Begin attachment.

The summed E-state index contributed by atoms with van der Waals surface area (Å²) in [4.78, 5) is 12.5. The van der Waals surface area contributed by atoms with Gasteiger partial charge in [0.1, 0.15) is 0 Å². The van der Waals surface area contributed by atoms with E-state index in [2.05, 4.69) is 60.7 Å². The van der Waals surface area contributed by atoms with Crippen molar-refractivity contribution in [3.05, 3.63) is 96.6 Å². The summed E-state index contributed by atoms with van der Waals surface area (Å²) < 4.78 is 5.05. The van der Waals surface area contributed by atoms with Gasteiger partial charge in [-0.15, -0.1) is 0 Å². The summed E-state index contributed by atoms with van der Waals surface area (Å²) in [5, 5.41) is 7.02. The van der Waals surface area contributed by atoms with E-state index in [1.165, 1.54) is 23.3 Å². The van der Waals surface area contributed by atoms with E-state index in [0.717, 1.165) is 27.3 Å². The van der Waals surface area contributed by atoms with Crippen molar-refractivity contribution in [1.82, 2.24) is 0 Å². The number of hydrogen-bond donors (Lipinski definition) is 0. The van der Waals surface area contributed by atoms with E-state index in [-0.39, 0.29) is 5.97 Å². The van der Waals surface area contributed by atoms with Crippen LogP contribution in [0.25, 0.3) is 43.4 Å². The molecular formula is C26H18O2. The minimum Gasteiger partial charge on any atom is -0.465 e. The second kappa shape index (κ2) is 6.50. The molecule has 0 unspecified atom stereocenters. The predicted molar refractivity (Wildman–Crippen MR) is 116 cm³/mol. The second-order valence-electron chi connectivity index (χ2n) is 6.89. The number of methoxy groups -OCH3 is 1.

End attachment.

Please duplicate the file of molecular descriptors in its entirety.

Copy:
The summed E-state index contributed by atoms with van der Waals surface area (Å²) in [4.78, 5) is 12.5. The van der Waals surface area contributed by atoms with Gasteiger partial charge in [0.1, 0.15) is 0 Å². The van der Waals surface area contributed by atoms with E-state index in [2.05, 4.69) is 60.7 Å². The van der Waals surface area contributed by atoms with Crippen molar-refractivity contribution in [3.05, 3.63) is 96.6 Å². The summed E-state index contributed by atoms with van der Waals surface area (Å²) < 4.78 is 5.05. The van der Waals surface area contributed by atoms with Gasteiger partial charge in [-0.15, -0.1) is 0 Å². The summed E-state index contributed by atoms with van der Waals surface area (Å²) in [5, 5.41) is 7.02. The van der Waals surface area contributed by atoms with E-state index in [1.165, 1.54) is 23.3 Å². The van der Waals surface area contributed by atoms with E-state index in [0.717, 1.165) is 27.3 Å². The van der Waals surface area contributed by atoms with Crippen molar-refractivity contribution in [1.82, 2.24) is 0 Å². The number of hydrogen-bond donors (Lipinski definition) is 0. The van der Waals surface area contributed by atoms with E-state index in [-0.39, 0.29) is 5.97 Å². The van der Waals surface area contributed by atoms with Crippen LogP contribution in [0.25, 0.3) is 43.4 Å². The molecular formula is C26H18O2. The minimum Gasteiger partial charge on any atom is -0.465 e. The second kappa shape index (κ2) is 6.50. The molecule has 0 unspecified atom stereocenters. The predicted molar refractivity (Wildman–Crippen MR) is 116 cm³/mol. The second-order valence-electron chi connectivity index (χ2n) is 6.89. The number of methoxy groups -OCH3 is 1.